To show off the brilliant mind of John Kean, we wanted to share some of his thought process while making Black Sonata. This series of posts are pulled from his Work In Progress thread on BoardGameGeek. Be sure to check out the Kickstarter launching on June 5th! Here’s part 5, the final of the series:
19 June 2017
I’ve just done a test of the latest tweaks and feel like the game is finally taking shape.
The main game is working reasonably well as a chase around Elizabethan London, circa 1600, visiting eleven sites associated with Shakespeare’s life. A deck of around 30 cards governs the secret movements of the Dark Lady and once you deduce where she currently is you need to give chase with your own pawn until you can intercept her and gain a clue. If you’re too slow she can escape you.
I am figuring out what extra cards to add to the deck to spice it up and gradually ramp up the difficulty over time. There’s still a lot of balancing to do, but for the first time I’m starting to feel like it might be possible to get some rules and components ready in time for the volunteer playtesters at the end of the month.
I think I have overcome the problem of set up being too fiddly and time consuming. I’ve managed to work in two separate deduction mechanisms – an easier one for the main game (where is the Dark Lady?) and a harder one for the end game (who is she?). I have a potential use for the sonnets themselves as elements of the game play, and have sourced some very cool images and icons for the graphic design. But I’m still not really sure if the game is actually *fun*…
Tired now, bed awaits.
27 June 2017
Hurrah! Tonight I completed a first draft of the rules and have almost got a complete low ink version of the components. Writing out the rules was great because it helped identify some places where simplifications could be made.
The game is basically made of two halves: a hidden movement part where you must deduce the location of the Dark Lady to earn clues, and a “Mastermind”-like part where you use those clues to deduce her identity. Each part is complete and has had some testing, but what is missing is the glue to hold them together. Fortunately I have some glue, in the form of the sonnets themselves, but now I need to tune the various bits to make sure they play well together.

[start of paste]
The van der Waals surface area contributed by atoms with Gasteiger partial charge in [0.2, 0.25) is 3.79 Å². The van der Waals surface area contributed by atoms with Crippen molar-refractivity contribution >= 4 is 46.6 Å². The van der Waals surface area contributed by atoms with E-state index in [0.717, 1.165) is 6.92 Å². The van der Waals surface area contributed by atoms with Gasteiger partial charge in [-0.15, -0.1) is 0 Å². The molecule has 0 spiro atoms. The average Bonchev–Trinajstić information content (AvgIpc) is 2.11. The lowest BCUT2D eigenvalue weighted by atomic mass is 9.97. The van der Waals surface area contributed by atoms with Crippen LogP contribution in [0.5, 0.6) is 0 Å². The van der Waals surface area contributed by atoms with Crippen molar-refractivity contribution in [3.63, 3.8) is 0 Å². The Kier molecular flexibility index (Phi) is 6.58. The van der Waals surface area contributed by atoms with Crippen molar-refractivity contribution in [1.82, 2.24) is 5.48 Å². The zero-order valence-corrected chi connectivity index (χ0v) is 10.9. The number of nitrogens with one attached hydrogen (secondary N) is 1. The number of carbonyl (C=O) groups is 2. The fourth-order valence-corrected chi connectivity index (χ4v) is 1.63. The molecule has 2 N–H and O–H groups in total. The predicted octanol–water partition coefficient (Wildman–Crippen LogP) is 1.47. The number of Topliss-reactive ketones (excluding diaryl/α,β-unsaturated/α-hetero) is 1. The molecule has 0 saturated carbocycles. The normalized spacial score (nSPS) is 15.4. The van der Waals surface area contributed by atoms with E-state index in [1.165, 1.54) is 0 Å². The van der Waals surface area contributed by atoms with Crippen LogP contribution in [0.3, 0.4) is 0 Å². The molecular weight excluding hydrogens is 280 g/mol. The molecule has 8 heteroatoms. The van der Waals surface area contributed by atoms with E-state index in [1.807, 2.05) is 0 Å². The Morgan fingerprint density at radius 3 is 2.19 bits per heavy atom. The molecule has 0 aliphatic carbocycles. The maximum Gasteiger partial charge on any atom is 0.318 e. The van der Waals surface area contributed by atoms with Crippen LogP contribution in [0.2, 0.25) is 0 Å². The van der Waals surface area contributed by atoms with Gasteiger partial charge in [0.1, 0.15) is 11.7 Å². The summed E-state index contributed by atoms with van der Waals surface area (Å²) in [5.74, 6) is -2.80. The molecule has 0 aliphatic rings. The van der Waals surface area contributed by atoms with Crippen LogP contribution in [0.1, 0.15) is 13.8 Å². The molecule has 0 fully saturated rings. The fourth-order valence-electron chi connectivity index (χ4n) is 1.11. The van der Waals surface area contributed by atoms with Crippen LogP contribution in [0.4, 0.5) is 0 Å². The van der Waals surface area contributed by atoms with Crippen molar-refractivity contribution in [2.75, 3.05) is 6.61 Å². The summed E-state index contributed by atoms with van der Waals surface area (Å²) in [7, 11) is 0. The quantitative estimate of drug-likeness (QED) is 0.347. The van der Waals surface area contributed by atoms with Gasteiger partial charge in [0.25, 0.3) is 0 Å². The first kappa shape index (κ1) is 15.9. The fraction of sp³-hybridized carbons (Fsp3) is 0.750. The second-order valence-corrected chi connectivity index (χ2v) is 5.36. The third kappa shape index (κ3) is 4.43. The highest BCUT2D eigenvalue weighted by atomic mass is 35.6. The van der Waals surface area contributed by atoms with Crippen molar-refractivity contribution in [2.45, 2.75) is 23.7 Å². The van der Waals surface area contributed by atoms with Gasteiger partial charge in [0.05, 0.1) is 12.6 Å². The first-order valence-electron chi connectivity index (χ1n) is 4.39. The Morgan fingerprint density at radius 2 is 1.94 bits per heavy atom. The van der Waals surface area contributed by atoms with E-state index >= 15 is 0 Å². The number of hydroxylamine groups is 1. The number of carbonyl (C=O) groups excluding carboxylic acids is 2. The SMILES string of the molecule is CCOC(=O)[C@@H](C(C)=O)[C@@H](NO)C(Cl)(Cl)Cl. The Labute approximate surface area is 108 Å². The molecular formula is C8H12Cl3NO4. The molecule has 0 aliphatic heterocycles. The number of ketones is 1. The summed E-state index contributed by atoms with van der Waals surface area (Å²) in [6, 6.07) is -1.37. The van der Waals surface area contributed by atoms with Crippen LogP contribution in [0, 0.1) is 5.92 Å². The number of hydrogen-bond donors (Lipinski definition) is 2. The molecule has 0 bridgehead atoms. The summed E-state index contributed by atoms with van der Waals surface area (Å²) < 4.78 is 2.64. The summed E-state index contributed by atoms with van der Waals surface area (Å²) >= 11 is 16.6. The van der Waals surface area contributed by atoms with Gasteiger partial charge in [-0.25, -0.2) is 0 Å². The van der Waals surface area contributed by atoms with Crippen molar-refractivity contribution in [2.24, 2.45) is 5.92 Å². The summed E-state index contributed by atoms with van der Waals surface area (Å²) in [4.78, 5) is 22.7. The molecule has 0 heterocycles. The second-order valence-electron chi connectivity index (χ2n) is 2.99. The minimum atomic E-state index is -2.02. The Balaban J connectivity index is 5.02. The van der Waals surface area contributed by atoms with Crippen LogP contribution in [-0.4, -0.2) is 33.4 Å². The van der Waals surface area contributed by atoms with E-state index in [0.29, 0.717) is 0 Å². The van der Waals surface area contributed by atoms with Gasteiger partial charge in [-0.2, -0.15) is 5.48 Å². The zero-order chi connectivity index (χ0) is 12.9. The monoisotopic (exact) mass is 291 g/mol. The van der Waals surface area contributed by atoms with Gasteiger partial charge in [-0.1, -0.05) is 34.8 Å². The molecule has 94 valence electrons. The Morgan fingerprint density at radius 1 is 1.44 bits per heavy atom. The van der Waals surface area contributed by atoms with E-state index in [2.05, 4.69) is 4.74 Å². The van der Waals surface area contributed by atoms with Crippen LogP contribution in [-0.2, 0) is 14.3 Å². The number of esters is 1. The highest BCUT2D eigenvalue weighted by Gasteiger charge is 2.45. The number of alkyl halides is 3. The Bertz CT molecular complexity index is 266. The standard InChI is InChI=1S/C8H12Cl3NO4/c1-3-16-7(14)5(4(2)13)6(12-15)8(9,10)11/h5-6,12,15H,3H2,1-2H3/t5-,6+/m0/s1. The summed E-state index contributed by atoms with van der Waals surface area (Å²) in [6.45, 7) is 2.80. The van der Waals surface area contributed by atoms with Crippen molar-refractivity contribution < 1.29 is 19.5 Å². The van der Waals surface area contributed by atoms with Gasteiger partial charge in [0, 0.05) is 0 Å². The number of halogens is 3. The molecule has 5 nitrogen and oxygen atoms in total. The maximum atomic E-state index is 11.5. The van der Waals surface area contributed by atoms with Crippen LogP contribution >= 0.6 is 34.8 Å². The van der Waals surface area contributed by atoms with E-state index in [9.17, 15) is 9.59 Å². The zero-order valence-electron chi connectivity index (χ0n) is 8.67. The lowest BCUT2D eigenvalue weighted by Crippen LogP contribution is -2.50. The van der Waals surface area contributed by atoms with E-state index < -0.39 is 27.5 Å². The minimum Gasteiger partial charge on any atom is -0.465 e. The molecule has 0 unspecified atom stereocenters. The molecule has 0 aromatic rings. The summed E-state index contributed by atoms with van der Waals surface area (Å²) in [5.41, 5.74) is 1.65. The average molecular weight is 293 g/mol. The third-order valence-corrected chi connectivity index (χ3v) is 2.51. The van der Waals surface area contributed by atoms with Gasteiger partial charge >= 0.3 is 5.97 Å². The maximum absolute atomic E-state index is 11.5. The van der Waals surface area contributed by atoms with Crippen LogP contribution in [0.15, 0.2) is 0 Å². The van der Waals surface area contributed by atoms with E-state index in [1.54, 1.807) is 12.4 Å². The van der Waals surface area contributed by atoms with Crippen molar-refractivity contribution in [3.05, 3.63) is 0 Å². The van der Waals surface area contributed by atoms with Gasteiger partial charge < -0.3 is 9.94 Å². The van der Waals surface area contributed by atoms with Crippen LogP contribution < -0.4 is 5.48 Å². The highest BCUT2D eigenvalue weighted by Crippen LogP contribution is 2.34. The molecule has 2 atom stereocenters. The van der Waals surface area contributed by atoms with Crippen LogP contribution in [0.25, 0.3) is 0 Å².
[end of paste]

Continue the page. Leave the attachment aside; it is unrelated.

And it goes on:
This will probably take a couple of days, but I’m determined to be Components Available in time for the volunteer tester deadline.
BACKGROUND BOOKLET AVAILABLE
10 July 2017
Putting the theme of this game together has involved quite a lot of background research. Over the last month or so I have read Bill Bryson’s biography of Shakespeare, trawled the web for info and portraits of the candidate Dark Ladies, wandered around the earliest extant maps of London, pored over online reviews of Shakespeare themed tours, and of course read and reread all 154 sonnets, especially those relating to the Lady. She has occupied most of my free thoughts, and she stalks my dreams… Above all, I have continually sieved and sorted facts (of which there are few) from wild speculation (of which there is much).
Through all of this I have assembled some notes on the lives of Shakespeare and his contemporaries, with a special focus on the question: Who was the Dark Lady? To be honest, I don’t really believe there was a single Dark Lady that Shakespeare biographies in his sonnets. And the game would less interesting if there were. Instead I think she is probably a half-truth created from several of the women that crossed Shakespeare’s path, together with a healthy dose of fantasy. But that doesn’t detract from the exhilaration of the hunt!
Anyway, for anyone who is interested, I have sorted and formatted my notes into a booklet which you can download here. The pages are sized for printing A5, that is two pages per side of A4 or letter paper. If you print in booklet format it comes to six double sided pages in greyscale/low ink. Or they should look good for reading on your tablet etc.
So if you’ve ever wondered exactly where Shakespeare lived during the plague of 1603-04, or what sort of place is called The Liberty of The Clink (seriously, no nation can top the English for interesting placenames; my personal favourite is the village of Nempnet Thrubwell), or whether an African woman might have attended Elizabeth I only to show up a few years later as the Madam of a notorious brothel… Well, if you are as fascinated with history as me, then you might like to check it out. If nothing else, it will give some meaning to the places and people named in Black Sonata.
PS I have done my best to indicate what is fact and what is speculation, but please let me know of any errors or significant omissions, of which there are bound to be many…